Sampradaya Dance Creations, a Mississauga-based dance company, performed earlier this month at the opening ceremonies of the Museums of Mississauga’s Wrapped, Tied, and Tucked textile exhibition.
Held at the Bradley Museum and Benares House, the performance was in the classical style of Bharata Natyam, which appeared, to the unversed eye of this critic, to be an exceptional musical style of dance emphasizing strong poses and flowing motion.
The show was not especially polished. At some point or other, each dancer would waver in their pose or struggle to keep time. On the one hand, this seemed distracting and unprofessional. On the other, however, it seemed to fit the mood of the evening. The atmosphere both inside the galleries and outside on the lawn was casual, warm, and, to be frank, almost disconcertingly friendly.
The performers made a stage of the porch of the Benares House. This produced a very striking effect. The house, which is wooden, old, and exquisitely weathered, was adorned by three small women clad in brass, gold, and the brightest silks.
The exhibit itself, which can be seen both at the Benares House and the Bradley Museum, displays a small collection of traditional South Asian clothing. The name, Wrapped, Tied, and Tucked, is intended to emphasize the wrapping of these fabrics, which differs dramatically according to the region, and is as much a part of the artistry of the textiles as the embroidery. The pieces are largely borrowed from members of the Mississauga community, and each of these is accompanied by a story—most of them were wedding gowns.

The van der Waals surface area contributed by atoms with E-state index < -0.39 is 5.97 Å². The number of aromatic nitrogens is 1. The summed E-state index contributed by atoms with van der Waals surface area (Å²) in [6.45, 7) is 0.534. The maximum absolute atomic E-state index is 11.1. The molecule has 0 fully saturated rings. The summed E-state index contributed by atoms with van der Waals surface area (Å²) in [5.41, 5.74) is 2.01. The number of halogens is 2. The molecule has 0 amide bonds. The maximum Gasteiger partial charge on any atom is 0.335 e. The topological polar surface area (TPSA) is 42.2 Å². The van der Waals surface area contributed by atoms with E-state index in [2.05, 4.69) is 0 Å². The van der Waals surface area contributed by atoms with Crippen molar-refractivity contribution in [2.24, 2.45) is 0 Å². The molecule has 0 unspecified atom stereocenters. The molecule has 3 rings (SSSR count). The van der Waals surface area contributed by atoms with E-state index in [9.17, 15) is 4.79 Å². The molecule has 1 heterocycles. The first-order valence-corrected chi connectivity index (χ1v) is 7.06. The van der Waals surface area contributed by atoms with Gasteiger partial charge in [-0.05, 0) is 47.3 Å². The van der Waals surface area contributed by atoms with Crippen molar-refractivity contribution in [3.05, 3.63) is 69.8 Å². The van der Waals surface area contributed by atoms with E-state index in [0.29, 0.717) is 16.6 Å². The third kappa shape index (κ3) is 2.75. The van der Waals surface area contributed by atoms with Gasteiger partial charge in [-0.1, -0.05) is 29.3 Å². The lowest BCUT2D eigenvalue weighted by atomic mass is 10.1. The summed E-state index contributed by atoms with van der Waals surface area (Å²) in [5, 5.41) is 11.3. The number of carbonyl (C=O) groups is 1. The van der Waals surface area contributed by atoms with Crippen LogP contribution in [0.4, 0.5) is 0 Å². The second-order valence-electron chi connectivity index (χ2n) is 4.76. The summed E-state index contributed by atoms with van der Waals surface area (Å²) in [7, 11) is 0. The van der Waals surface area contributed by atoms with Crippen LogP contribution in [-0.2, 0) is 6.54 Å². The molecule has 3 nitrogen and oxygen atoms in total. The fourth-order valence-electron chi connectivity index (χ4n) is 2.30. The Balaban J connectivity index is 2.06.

There was one room that stood apart from all the others—it featured only a single dress, a lovely green fabric with sequined embroidery, and a small iPad screen playing a looped video of an artist draping it over her daughter. An alternative presentation method might have been to project the short film over the entire wall, allowing it to dominate the visitors’ view.
For all its ups and downs, the Benares House is especially proud to host this exhibition, as it is a restoration of the home of an immigrant from the Indian city of Varanasi (formerly Benares), and has taken this occasion to remember its roots. Yet while the dance as performed by this local company and the silken bridal gowns and heirlooms of our Mississauga neighbours are a nod to this past, they are also reflective of the community at present. This is in essence the mission of the Museums of Mississauga.
Wrapped, Tied, and Tucked will run at the Bradley Museum and Benares Historic House until January 17.